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Committee approves revised Route Ahead plan and a commitment to frequency-based transit

Calgary city councillors endorsed the recommendations in their overarching transit strategy, focusing on the next 30 years of Calgary Transit service delivery.

The final Route Ahead plan, delivered Wednesday at the Infrastructure and Planning Committee, was an update and a replacement for a strategy first delivered back in 2013.

It was approved unanimously, 7-0. It will now be sent to a full meeting of council for final approval.

The big item of focus in this version of Route Ahead was the push for a bolstered Primary Transit Network. It’s a Calgary Transit system that focuses on frequency and reliability along a dense skeletal system to drive greater public transit participation – versus one that focuses on coverage, even to far-flung regions of Calgary that don’t have a supportive population base.

Calgary Transit planner Jordan Zukowski said they would be looking at all elements of a customer’s journey, emphasizing accessibility and safety, and an updated capital project list.

“With guidance, we’re modifying the list over time as needed, emphasizing principles for designing the transit network to improve service for Calgarians to make it fast and reliable,” she said.

“The city we want to build and that we are building is socially, environmentally and economically resilient and transit is a key way to achieving our resilience goals.”

The Route Ahead plan envisions train and bus service along the Primary Transit Network every 10 to 15 minutes, at least 15 hours a day, seven days a week. It also describes a bigger commitment to the first and last mile of a trip and servicing that with more options.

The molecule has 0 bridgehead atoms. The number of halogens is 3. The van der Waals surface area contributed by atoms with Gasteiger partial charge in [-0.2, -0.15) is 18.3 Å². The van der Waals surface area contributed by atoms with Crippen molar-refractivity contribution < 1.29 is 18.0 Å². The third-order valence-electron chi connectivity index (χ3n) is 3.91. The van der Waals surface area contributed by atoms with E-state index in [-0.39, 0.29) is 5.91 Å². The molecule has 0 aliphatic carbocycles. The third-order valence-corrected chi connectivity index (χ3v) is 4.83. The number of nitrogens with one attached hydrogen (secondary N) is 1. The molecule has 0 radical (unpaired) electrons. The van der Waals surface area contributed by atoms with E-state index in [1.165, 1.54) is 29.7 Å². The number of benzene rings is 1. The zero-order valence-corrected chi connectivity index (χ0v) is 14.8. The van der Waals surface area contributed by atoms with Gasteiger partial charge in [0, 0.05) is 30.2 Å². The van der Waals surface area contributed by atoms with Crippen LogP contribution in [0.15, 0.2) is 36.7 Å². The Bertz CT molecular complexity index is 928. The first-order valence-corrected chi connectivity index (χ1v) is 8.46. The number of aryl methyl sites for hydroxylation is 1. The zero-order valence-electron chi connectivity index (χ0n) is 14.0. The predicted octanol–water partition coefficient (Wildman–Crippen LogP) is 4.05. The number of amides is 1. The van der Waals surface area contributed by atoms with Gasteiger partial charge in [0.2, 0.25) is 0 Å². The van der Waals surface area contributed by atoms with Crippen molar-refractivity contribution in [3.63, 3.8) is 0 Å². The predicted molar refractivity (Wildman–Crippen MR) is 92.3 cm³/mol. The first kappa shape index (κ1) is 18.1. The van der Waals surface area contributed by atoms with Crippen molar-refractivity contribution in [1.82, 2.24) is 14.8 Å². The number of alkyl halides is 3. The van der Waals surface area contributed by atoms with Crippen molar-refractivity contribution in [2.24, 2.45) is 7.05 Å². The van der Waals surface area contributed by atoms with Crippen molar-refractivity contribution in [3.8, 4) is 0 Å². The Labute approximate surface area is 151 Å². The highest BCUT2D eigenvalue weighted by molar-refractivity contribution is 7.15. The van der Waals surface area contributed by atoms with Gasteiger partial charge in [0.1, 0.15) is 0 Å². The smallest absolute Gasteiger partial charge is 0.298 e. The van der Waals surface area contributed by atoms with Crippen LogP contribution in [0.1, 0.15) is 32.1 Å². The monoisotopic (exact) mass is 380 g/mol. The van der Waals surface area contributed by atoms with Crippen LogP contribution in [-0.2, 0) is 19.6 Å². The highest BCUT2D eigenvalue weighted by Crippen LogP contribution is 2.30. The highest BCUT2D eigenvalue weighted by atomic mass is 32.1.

A journey to the outcome

Ward 1 Coun. Sonya Sharp, chair of the Infrastructure and Planning Committee said that when the plan was first delivered, she was a little disappointed. She said she didn’t see where admin was trying to go with the Route Ahead plan.

“I think you’ve done a fantastic job of getting there and getting ready along the way. That’s a really important thing,” Sharp said.  

“Taking each of us along the journey to get the outcome that you’re going to get today and at council is super important. We’re definitely looking at a shift in the way people access transit, but our city continues to grow and we have to re-evaluate our transit system.”

Sharp said that the old system was geared around moving people to and from the downtown. Covid changed all of that, she said.

“What we’re looking to do for our city, if we expect people not to drive, we need to give them a realistic alternative,” she said.

Coun. Courtney Walcott said he wanted to express gratitude for major successes. He said if the plan wasn’t ambitious, and sets the vision for where we’re going, all the work towards it will falter.

“We don’t build the city without it. We don’t build the equitable future that we envision. We don’t see the positive outcomes to climate, to housing; we don’t see the changes in school populations, and we don’t see the changes in inclusivity and equity and accessibility without you,” he said.

The plan still needs final approval at a full meeting of Calgary city council.

Once approved, further work will be done to determine capital priorities, plus proposed route changes.